A World War II veteran, sandy-haired, tall and burly George Kennedy at one stage in his career cornered the market at playing tough, no-nonsense characters who were either quite crooked or possessed hearts of gold. Kennedy has notched up an impressive 200+ appearances in both TV and film, and is well respected within the Hollywood community. He started out in TV westerns in the late 1950s and early 1960s ("Have Gun - Will Travel" (1957), "Rawhide" (1959), "Maverick" (1957), "Colt .45" (1957), among others) before scoring minor roles in films including Lonely Are the Brave (1962), The Sons of Katie Elder (1965) and The Flight of the Phoenix (1965). The late 1960s was a very busy period for Kennedy, and he was strongly in favor with casting agents, appearing in Hurry Sundown (1967), The Dirty Dozen (1967) and scoring an Oscar win as Best Supporting Actor for his performance in Cool Hand Luke (1967). The disaster film boom of the 1970s was kind to Kennedy, too, and his talents were in demand for Airport (1970) and the three subsequent sequels, as a grizzled cop in Earthquake (1974), plus the buddy/road film Thunderbolt and Lightfoot (1974) as vicious bank robber Red Leary.
The 1980s saw Kennedy appear in a mishmash of roles, playing various characters; however, Kennedy and Leslie Nielsen surprised everyone with their comedic talents in the hugely successful The Naked Gun: From the Files of Police Squad! (1988), and the two screen veterans hammed it up again in, The Naked Gun 2½: The Smell of Fear (1991), plus Naked Gun 33 1/3: The Final Insult (1994).
Kennedy has remained busy in Hollywood and has lent his distinctive voice to the animated Cats Don't Dance (1997) and the children's action film Small Soldiers (1998). A Hollywod stalwart for nearly 50 years, he is one of the most enjoyable actors to watch on screen.
|Joan McCarthy||(24 August 1978 - present)|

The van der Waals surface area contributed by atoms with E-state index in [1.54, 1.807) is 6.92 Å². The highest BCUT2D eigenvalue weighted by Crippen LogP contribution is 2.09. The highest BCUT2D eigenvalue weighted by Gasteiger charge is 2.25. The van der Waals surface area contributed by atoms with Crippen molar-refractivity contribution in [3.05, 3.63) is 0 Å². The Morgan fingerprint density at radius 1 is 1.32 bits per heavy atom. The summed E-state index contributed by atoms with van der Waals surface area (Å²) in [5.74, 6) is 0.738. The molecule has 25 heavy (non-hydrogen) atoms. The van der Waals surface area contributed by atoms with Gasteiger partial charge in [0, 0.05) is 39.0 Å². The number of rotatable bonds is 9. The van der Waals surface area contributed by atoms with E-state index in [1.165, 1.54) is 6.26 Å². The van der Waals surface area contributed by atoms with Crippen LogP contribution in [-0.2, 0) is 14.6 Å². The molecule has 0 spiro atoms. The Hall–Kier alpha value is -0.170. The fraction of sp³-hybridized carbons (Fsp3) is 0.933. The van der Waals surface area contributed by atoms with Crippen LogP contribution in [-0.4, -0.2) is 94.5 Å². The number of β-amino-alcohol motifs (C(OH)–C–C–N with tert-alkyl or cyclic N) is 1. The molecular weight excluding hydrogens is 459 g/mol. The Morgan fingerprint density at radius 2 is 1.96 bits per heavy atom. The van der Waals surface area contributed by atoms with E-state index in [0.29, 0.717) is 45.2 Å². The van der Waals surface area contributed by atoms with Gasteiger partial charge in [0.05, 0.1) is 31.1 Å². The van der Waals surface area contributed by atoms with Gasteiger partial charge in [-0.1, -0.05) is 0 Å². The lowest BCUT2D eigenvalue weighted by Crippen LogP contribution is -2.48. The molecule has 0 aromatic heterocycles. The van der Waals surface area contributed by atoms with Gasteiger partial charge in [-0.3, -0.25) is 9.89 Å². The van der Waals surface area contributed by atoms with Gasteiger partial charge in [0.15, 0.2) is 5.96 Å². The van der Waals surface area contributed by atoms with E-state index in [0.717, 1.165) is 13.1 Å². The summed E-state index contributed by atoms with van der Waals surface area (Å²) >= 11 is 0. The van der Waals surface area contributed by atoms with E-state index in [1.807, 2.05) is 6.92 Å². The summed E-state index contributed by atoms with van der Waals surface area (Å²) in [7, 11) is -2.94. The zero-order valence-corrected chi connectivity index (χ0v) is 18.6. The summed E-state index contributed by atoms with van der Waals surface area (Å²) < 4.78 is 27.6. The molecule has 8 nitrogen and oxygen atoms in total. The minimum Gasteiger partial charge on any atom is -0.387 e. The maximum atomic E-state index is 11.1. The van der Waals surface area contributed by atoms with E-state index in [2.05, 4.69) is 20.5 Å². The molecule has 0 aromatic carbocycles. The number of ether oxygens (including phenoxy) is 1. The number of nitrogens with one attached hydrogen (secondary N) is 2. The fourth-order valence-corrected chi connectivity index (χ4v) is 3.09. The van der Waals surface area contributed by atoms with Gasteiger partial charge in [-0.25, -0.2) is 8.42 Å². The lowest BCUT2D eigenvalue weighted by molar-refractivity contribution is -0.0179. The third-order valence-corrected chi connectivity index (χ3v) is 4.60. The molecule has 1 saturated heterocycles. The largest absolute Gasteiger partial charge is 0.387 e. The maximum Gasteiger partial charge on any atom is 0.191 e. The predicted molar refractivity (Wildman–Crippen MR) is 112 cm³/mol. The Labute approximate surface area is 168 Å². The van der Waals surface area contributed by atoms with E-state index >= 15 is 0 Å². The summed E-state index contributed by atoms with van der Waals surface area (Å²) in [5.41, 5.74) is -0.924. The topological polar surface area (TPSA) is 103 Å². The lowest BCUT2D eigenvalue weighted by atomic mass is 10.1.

|Norma Wurman||(22 November 1973 - 11 August 1978) (divorced)|
|Norma Wurman||(23 June 1959 - 1971) (divorced) 2 children|
|Dorothy Gillooly||(1943 - ?) (divorced)|
Frequently plays dependable sidekick roles
Has 4 adopted children
He enlisted in the Army during World War II and went on to serve 16 years, both in combat, and in his later years, as an Armed Forces Radio and Television officer.
He and Joan adopted their granddaughter in 1998, after their daughter was ruled unfit.
One of his first roles in film was that of a slave in Spartacus (1960). When the crowd was asked for Spartacus, he was the last close-up of a slave yelling "I am Spartacus".
He is the only actor to appear in all four of the "Airport" movie series.
Recently hosted the creation of a driving safety video.
Due to his tall, enormously broad frame, Kennedy was frequently cast in the 1960s and 1970s as bullies and thugs, and had the distinction of brutalizing stars like Cary Grant, Paul Newman and Clint Eastwood on screen while gaining a reputation off-screen as one of the nicest actors around. By his 60s he finally got the chance to play friendlier characters, such as his lovable Capt. Ed Hocken in the "Naked Gun" films.
Before his acting career really took off, he served as a military consultant on "The Phil Silvers Show" (1955).
Graduate of John Tarleton Agricultural College (Now Tarleton State University at Stephenville, Texas).
Graduated in 1943 from Chaminade High School in Mineola, New York.
Has a daughter Betty who was also an actor.
Was considered for the role of Lex Luthor in Superman (1978).
(October 2002) Retired from acting in 1998 and currently living in Idaho.
(January 2004) Resumed his acting career after a five-year retirement.
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